Proteins such as Ras and Myc, known to be culpable in human cancer, and Huntingtin, which causes Huntingdon’s disease, have proved stubbornly resistant to efforts to find ways of tackling them with drugs.
Now researchers at the University of Dundee, led by Professor Alessio Ciulli, have found a way of targeting similar proteins, using a small-molecule approach in an unconventional way to target “bad proteins” by binding them to neutralising agents to start a process of degradation, and thereby removing them entirely.
“We know of many proteins which are active in causing diseases, but which we have been unable to block from going rogue or to stop them when they do,” said Professor Ciulli.
“The major problem is that we have been unable to find the small molecules which can successfully bind to these proteins and at the same time hamper their function. It is a highly complex area – these proteins can often fool regulators within the cell and be extremely difficult to pin down with inhibitors.
“Research in our lab in the past few years has contributed towards establishing a different approach, one that has been theorised for many years but which is only now fully realised by this latest work. Instead of using the small molecule to try and disable the bad protein, we have developed a way of modifying it so that it can be used to attract the neutralising proteins, which then bind to their bad neighbour and act against it, starting a cascade process of degradation.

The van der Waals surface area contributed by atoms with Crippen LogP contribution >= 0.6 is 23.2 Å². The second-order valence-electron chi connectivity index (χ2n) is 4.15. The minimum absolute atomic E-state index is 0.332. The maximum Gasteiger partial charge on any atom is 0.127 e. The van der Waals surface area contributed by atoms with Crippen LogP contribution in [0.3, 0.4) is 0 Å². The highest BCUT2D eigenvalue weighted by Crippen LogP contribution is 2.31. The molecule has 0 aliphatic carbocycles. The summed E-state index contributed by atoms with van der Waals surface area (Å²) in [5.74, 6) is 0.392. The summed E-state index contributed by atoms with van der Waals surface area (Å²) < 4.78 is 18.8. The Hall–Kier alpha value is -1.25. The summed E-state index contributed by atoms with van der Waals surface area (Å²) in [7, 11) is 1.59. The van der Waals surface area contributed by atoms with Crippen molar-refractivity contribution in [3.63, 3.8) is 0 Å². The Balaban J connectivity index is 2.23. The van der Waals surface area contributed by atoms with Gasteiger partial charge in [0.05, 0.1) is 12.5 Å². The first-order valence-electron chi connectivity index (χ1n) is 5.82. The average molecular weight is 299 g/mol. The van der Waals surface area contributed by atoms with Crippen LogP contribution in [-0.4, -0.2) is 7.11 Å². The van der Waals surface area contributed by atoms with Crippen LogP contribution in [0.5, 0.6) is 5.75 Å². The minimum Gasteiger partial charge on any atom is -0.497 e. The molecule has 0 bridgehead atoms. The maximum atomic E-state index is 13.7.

“Crucially, we have also found that it is not enough for this neutralising protein to sit close to the bad protein, it has to make direct contact with it, to `kiss’ it. And not just a little peck, but a real `Gone With The Wind’ embrace. We call this a ‘kiss of death’, as it is the key to ensure the degradation of the bad protein.”
Professor Ciulli and colleagues focused their attention on a bivalent chemical degrading molecule called `PROTAC’ (Proteolysis-targeting chimeric molecules).
They have been able to create the first X-ray crystal structure of a PROTAC bound to both the ‘bad’ protein and the ‘neutralising’ agent (an E3 ubiquitin ligase), and found that it can successfully be deployed as a `magnet’ to draw the two target proteins together.
“This discovery provides the first ever insights into how PROTACs work and how we can target proteins for degradation in a highly selective manner,” said Professor Ciulli.
“This presents a paradigm shift in how we can ensure selective chemical intervention against proteins which we know are factors in causing disease but which until now have been impossible to successfully target. It points towards the possibility of drugging the undruggable.”
The results of the research are published in the journal Nature Chemical Biology.